The Department of Homeland Security (DHS) and the Federal Bureau of Investigation (FBI) this week issued an alert on activity related to SamSam, one of the most prevalent ransomware families at the moment.
Associated with numerous attacks on health, education and government organizations, SamSam was recently said to have impacted the private sector the most. Over the past couple of years, the actor behind the malware supposedly netted more than $5.9 million.
Last week, the U.S. Department of Justice charged two Iranian men – Faramarz Shahi Savandi and Mohammad Mehdi Shah Mansouri – over their alleged role in the development and distribution of SamSam for extortion purposes.
In the newly published activity alert, the DHS and the FBI note that the SamSam operators targeted multiple industries, including entities within critical infrastructure. Most of the victims were located in the United States, the alert says.
The reason the actors are targeting organizations is that network-wide infections are more likely to garner large ransom payments when compared to infections of individual systems. Furthermore, organizations are more likely to pay large ransom amounts as they need to resume operations quickly.
To gain persistent access to a victim’s network, the actors target vulnerabilities in Windows servers. In early 2016, they were targeting vulnerable JBoss applications, but in mid-2016 they started using Remote Desktop Protocol (RDP) for their attacks, via brute force or stolen credentials.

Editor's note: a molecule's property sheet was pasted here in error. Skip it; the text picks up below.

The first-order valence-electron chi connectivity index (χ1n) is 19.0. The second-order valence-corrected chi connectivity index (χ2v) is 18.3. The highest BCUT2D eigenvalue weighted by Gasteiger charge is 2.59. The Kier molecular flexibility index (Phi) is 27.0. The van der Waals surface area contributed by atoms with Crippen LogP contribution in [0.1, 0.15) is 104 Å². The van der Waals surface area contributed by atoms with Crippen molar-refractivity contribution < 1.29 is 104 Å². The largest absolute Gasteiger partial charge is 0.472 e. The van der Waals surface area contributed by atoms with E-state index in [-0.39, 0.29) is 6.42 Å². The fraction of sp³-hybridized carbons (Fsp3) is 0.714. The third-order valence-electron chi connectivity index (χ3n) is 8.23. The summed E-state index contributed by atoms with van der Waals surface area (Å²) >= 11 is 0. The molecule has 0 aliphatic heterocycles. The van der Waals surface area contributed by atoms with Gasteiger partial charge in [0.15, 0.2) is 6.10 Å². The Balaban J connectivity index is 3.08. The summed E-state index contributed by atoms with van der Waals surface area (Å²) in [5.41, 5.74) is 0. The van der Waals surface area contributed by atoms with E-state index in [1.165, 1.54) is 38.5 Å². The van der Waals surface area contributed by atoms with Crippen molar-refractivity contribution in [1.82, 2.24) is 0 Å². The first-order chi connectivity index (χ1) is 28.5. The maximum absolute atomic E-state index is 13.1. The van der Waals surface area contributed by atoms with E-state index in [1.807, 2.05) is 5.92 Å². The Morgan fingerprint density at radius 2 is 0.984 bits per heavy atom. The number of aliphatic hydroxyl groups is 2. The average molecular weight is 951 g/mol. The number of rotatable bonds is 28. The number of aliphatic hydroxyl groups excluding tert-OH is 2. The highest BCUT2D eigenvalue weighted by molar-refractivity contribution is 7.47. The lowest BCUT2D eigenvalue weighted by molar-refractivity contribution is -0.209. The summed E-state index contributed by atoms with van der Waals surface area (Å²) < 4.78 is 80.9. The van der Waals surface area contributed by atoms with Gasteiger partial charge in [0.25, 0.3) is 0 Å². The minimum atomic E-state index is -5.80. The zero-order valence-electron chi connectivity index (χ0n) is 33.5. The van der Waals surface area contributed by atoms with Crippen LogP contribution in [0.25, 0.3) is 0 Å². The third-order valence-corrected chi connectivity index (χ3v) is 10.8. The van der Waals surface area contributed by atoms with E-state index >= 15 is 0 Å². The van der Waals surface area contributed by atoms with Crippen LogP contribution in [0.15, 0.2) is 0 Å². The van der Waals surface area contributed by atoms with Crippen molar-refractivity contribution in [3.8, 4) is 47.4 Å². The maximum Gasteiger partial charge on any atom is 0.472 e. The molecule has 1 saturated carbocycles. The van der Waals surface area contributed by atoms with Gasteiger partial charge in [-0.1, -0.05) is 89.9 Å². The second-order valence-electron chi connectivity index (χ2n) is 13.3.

Once inside a network, the alert reveals, the actors escalate privileges for administrator rights, after which they drop and execute malicious files onto the server, without victims’ action or authorization. The use of RDP eliminates the need for user interaction to execute the ransomware and also ensures the attack remains undetected.
According to the alert, the SamSam operators appear to have purchased stolen RDP credentials from known darknet marketplaces. The investigation into attacks revealed that the actors can infect a network within hours of purchasing the credentials.
The SamSam actors leave ransom notes on the encrypted machines, to instruct victims into contacting them through a Tor hidden service site. They also demand a ransom be paid in Bitcoin, in exchange for which the actors provide victims with links to download cryptographic keys and tools to decrypt their network.
The DHS National Cybersecurity and Communications Integration Center (NCCIC) also published a series of malware analysis reports detailing four SamSam malware variants.
The DHS and FBI alert also includes a series of mitigation recommendations, such as auditing the network for systems that use RDP, ensuring that cloud-based virtual machine instances with public IPs have no open RDP ports, using strong passwords and two-factor authentication, keeping systems updated, and maintaining a good back-up strategy, among others.